Photographs are records. They show us how things once have been, how we once looked, point at things that are no longer there. Photographs bear witness and can thus serve as visual memories. Never is this more apparent than when we are shown pictures that provide evidence of our various life stages.
In 1982, Swiss photographer Barbara Davatz portrayed 12 young couples who were either in love, or friends or relatives. In 1988, 1997 and 2014, she photographed them again. Since not all of them were still together as couples or friends, they were given the option to bring their new partners (and their children) along. What resulted from this Davatz calls a "genealogy of relationships".
Katja und Enzo 1982
One of the major challenges every photographer faces is to identify a convincing theme that he or she feels passionate about pursuing. To document relationships over time I think a simple and most compelling idea. Will they last or won't they? Do the ones portrayed age favourably or not? What can such pictures tell us about the time, the people, the photographer?
"I wanted people who looked unusual and interesting – their appearance, their clothes, and their faces – and people who didn't look mainstream", says Barbara Davatz, who had a very clear idea of the kind of project she had in mind. She wanted the people to be authentic. "I just wanted them to look as if they were about to go to the cinema, for example."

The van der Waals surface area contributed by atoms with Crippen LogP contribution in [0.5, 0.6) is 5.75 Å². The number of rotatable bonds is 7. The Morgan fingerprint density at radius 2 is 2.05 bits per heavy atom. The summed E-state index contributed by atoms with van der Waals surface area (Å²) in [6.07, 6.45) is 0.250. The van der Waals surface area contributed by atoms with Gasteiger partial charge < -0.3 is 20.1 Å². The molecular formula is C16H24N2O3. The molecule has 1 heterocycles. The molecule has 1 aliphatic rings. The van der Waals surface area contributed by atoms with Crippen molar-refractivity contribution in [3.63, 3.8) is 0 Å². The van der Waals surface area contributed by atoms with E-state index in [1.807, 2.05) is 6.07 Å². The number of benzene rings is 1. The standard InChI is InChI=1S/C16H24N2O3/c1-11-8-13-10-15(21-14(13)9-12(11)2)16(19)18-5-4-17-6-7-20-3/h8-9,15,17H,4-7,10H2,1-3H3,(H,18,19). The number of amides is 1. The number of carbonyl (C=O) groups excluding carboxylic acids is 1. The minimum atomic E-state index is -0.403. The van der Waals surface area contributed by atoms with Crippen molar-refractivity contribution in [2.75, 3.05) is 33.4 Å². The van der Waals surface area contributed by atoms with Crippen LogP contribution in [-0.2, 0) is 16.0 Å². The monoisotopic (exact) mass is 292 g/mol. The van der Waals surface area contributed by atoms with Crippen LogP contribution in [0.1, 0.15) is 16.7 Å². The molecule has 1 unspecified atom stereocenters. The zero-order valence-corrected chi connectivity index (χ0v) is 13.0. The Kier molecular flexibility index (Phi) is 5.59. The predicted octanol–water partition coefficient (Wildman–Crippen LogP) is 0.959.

Well, there's nothing more mainstream than looking for people who do not look mainstream.
Pamela und Enzo 1988
Portrait photography depends to a large extent on the collaboration of the photographer and the ones portrayed. And so I wondered whether Barbara Davatz' "objects" had a say in how they were photographed. For instance: Did they decide whether, and how, they were holding each other?
In an interesting and informative conversation between Barbara Davatz, Patrick Frey, and Martin Jaeggi, the photographer makes it clear what is guiding her. "What I'm looking for is the uninhibited presence of someone who is completely at ease, and that's pretty hard to achieve, the more so because I know exactly what I want: the expression I'm looking for is as if the person were listening to an interesting and amusing story. That's what I usually tell my sitters."
Cornelia und Enzo 1997
Parts of the conversation I thought rather funny, almost pretentiously absurd. "Aren't you trying to achieve a kind of discreet eroticism? Basically, you want people to fall in love wtih your sitters. That's obvious in the first series", Martin Jaeggi states. "It's wonderful if viewers realize that". responds Barbara Davatz. And Patrick Frey adds: "As in all photography, your work is about the eroticism of the gaze, not the person."
Well, as always, this tells me more about the persons making such statements and less about the photos and the people photographed. But judge for yourself. It definitely is a most fascinating book.
As Time Goes By
1982, 1988, 1997, 2014
Edition Patrick Frey, Zurich 2015